"Good intentions will always be pleaded for every assumption of authority ... the Constitution was made to guard against the dangers of good intentions. There are men in all ages who mean to govern well, but they mean to govern. They promise to be good masters, but they mean to be masters." - Noah Webster

"There is no worse tyranny than forcing a man to pay for what he does not want just because you think it would be good for him."
-- Robert A. Heinlein

Saturday, December 25, 2010

Knowing God: Part 3

I knew when I started this essay, that one of the biggest problems would be avoiding all of the inherent rabbit trails that you can go down by taking on the question of whether or not it is possible to know God.

One commenter who passed by here did exactly what I expected, in light of the fact that the vast majority of people who occupy the churches on Sunday morning across this country don't really believe most of what the Bible says, and don't really have any interest in doing so.  Let me quote my visitor:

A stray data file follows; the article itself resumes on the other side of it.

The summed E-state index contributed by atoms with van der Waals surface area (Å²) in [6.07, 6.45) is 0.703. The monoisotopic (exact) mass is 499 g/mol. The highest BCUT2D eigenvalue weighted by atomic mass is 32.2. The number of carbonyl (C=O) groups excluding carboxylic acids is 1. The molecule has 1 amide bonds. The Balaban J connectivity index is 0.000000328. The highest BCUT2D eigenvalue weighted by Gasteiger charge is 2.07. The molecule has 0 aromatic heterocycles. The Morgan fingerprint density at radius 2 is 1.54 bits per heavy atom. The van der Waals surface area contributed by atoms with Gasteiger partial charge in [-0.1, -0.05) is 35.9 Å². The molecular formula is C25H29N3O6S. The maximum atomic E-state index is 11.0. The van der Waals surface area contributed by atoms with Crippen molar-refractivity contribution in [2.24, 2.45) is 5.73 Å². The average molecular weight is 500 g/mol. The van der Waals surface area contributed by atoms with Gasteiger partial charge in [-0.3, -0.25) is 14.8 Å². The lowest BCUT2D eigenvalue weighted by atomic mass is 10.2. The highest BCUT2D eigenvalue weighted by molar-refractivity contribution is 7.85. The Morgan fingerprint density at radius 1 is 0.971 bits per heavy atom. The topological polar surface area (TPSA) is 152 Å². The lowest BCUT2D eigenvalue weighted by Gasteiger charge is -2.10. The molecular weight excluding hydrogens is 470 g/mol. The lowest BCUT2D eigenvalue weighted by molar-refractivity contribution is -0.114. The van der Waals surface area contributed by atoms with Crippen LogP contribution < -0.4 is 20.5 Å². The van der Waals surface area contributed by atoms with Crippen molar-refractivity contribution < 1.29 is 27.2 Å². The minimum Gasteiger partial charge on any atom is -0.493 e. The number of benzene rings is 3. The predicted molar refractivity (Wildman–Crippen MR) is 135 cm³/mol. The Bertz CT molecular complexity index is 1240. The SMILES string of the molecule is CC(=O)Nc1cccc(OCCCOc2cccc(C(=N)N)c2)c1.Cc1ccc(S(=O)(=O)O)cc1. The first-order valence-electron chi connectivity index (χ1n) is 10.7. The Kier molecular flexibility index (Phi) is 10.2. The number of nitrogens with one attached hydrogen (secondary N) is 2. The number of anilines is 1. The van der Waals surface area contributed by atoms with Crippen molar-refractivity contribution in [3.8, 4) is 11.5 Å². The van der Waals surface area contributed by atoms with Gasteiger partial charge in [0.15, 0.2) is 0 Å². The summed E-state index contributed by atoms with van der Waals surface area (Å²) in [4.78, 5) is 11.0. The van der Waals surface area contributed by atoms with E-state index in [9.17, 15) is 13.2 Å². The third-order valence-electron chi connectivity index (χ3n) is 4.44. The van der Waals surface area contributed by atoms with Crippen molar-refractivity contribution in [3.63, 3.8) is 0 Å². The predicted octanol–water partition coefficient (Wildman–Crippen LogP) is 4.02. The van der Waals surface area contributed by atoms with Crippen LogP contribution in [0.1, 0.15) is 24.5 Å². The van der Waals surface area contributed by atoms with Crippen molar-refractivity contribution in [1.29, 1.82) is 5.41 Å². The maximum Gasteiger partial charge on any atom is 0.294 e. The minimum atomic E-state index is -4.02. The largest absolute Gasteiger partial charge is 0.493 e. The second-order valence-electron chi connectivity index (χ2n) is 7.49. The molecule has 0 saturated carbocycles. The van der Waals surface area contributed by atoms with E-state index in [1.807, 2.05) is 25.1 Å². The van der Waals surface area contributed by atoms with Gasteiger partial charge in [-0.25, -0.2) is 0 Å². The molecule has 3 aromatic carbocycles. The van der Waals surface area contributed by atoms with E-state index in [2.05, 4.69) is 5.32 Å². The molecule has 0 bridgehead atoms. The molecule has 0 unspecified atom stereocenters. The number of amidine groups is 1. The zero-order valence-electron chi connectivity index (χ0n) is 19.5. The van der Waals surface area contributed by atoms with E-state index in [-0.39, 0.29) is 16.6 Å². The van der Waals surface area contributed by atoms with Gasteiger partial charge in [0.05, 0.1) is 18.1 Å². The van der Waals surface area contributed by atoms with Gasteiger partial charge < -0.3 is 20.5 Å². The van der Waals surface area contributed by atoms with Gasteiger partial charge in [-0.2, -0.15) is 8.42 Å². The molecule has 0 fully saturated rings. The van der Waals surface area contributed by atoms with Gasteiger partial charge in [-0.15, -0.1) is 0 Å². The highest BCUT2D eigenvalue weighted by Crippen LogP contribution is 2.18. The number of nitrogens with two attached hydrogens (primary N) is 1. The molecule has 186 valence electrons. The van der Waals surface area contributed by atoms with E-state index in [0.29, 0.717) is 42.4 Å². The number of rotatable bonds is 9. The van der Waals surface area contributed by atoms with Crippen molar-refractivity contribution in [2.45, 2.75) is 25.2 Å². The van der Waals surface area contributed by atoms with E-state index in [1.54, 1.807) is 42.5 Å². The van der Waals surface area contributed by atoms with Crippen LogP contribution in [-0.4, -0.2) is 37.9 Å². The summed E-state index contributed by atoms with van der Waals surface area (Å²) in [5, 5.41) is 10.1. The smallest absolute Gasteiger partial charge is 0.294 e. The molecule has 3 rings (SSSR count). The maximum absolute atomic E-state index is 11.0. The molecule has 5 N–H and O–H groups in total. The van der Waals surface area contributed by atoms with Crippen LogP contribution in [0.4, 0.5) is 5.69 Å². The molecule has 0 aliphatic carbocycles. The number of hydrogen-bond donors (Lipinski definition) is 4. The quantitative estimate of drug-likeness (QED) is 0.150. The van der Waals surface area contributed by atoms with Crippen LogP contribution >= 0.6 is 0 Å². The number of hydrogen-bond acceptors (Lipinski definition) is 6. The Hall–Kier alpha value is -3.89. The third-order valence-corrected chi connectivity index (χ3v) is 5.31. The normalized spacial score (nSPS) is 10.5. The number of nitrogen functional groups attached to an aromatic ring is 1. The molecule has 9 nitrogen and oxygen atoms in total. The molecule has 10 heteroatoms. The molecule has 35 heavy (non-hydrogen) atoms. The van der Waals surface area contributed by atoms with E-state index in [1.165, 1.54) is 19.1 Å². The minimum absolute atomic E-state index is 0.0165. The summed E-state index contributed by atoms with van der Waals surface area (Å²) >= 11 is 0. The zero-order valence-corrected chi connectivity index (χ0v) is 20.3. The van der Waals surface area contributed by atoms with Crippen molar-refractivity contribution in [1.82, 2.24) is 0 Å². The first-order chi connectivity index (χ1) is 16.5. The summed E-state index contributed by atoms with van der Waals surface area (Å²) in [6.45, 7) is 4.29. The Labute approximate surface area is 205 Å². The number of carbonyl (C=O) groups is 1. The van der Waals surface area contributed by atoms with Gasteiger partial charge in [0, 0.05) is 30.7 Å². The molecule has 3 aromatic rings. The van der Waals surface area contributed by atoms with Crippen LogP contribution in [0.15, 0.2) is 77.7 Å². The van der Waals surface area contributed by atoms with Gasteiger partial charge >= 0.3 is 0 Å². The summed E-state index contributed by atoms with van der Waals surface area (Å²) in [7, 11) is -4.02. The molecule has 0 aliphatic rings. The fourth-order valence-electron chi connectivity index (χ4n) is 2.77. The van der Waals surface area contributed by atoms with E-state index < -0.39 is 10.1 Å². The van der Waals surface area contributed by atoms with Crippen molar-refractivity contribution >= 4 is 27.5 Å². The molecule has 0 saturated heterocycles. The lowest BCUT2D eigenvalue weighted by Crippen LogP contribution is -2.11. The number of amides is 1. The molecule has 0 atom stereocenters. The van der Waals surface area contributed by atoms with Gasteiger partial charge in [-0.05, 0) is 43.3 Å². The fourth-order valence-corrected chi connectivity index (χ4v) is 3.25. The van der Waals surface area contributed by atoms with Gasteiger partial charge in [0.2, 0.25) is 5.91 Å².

I have spent about 15 years now happily looking at evidence that was sent to me by creationists. I'm a Christian, a teacher in my church, and even a part-time missionary! I rarely find evidence sent to me that even takes looking at. [sic] On rare occasions I do, but even that has not stood up to scrutiny.
Gentry's polonium halos is a good argument, though there are refutations [he means criticisms, nobody has refuted any of Dr. Gentry's work. - Moshe] of it written. The question has to do with whether there was any travel of gas through the granite. Gentry says there's no evidence; his opponents say there's clear evidence. I can't resolve a question like that, but I haven't found anything else that withstood scrutiny.

It is interesting that this man cites the polonium halos, because that is the one case that proved to me that people will choose to believe what they WANT to believe in spite of the evidence.  This visitor backs that up, in spades.  Back in the late 80's, when I had just a couple of years of apologetics research under my belt, I was writing a paper for the class I was teaching on apologetics.  I was distilling the very technical writing of Robert Gentry and his critics down to what could be understood by the average person with an eighth grade education.  Most people don't understand chemistry and quantum mechanics, and I wanted people in my class to get the gist of it all.  More importantly, I wanted them to see the silly ways that Gentry's critics tried to deal with explaining away his conclusions.  God had a lesson for me in this exercise. So I will have to explain further.